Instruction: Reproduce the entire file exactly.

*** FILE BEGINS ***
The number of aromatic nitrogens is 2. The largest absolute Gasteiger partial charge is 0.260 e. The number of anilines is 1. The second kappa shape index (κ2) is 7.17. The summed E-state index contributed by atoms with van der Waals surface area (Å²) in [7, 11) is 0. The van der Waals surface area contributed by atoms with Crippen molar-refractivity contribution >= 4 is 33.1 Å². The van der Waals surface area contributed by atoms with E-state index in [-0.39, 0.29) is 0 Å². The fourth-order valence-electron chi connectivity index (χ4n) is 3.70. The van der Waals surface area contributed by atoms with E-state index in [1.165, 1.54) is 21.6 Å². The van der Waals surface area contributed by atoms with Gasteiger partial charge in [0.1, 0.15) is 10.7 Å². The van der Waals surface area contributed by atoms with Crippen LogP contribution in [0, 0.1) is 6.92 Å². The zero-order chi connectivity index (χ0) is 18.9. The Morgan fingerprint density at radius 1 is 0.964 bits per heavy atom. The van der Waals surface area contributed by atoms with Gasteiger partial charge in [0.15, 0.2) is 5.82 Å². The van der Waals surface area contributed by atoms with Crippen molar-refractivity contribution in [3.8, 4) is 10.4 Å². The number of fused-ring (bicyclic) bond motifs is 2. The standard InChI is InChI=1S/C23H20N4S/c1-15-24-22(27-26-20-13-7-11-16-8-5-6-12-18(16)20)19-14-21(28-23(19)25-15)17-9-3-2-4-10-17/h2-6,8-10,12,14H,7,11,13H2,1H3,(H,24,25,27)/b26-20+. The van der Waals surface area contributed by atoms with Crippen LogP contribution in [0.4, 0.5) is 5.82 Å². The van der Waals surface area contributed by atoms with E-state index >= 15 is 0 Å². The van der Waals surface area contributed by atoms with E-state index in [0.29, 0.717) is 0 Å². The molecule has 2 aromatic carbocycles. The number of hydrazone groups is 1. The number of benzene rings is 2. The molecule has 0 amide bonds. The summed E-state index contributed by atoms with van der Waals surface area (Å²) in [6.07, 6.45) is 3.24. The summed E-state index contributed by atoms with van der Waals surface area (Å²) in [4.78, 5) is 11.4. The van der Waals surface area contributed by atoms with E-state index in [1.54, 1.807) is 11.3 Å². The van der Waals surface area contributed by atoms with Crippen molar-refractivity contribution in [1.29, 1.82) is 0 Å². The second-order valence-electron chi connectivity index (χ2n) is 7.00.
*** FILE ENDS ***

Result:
The number of aromatic nitrogens is 2. The largest absolute Gasteiger partial charge is 0.260 e. The number of anilines is 1. The second kappa shape index (κ2) is 7.17. The summed E-state index contributed by atoms with van der Waals surface area (Å²) in [7, 11) is 0. The van der Waals surface area contributed by atoms with Crippen molar-refractivity contribution >= 4 is 33.1 Å². The van der Waals surface area contributed by atoms with E-state index in [-0.39, 0.29) is 0 Å². The fourth-order valence-electron chi connectivity index (χ4n) is 3.70. The van der Waals surface area contributed by atoms with E-state index in [1.165, 1.54) is 21.6 Å². The van der Waals surface area contributed by atoms with Gasteiger partial charge in [0.1, 0.15) is 10.7 Å². The van der Waals surface area contributed by atoms with Crippen LogP contribution in [0, 0.1) is 6.92 Å². The zero-order chi connectivity index (χ0) is 18.9. The Morgan fingerprint density at radius 1 is 0.964 bits per heavy atom. The van der Waals surface area contributed by atoms with Gasteiger partial charge in [0.15, 0.2) is 5.82 Å². The van der Waals surface area contributed by atoms with Crippen molar-refractivity contribution in [3.8, 4) is 10.4 Å². The number of fused-ring (bicyclic) bond motifs is 2. The standard InChI is InChI=1S/C23H20N4S/c1-15-24-22(27-26-20-13-7-11-16-8-5-6-12-18(16)20)19-14-21(28-23(19)25-15)17-9-3-2-4-10-17/h2-6,8-10,12,14H,7,11,13H2,1H3,(H,24,25,27)/b26-20+. The van der Waals surface area contributed by atoms with Crippen LogP contribution in [0.4, 0.5) is 5.82 Å². The van der Waals surface area contributed by atoms with E-state index >= 15 is 0 Å². The van der Waals surface area contributed by atoms with E-state index in [0.29, 0.717) is 0 Å². The molecule has 2 aromatic carbocycles. The number of hydrazone groups is 1. The number of benzene rings is 2. The molecule has 0 amide bonds. The summed E-state index contributed by atoms with van der Waals surface area (Å²) in [6.07, 6.45) is 3.24. The summed E-state index contributed by atoms with van der Waals surface area (Å²) in [4.78, 5) is 11.4. The van der Waals surface area contributed by atoms with E-state index in [1.54, 1.807) is 11.3 Å². The van der Waals surface area contributed by atoms with Crippen molar-refractivity contribution in [1.29, 1.82) is 0 Å². The second-order valence-electron chi connectivity index (χ2n) is 7.00.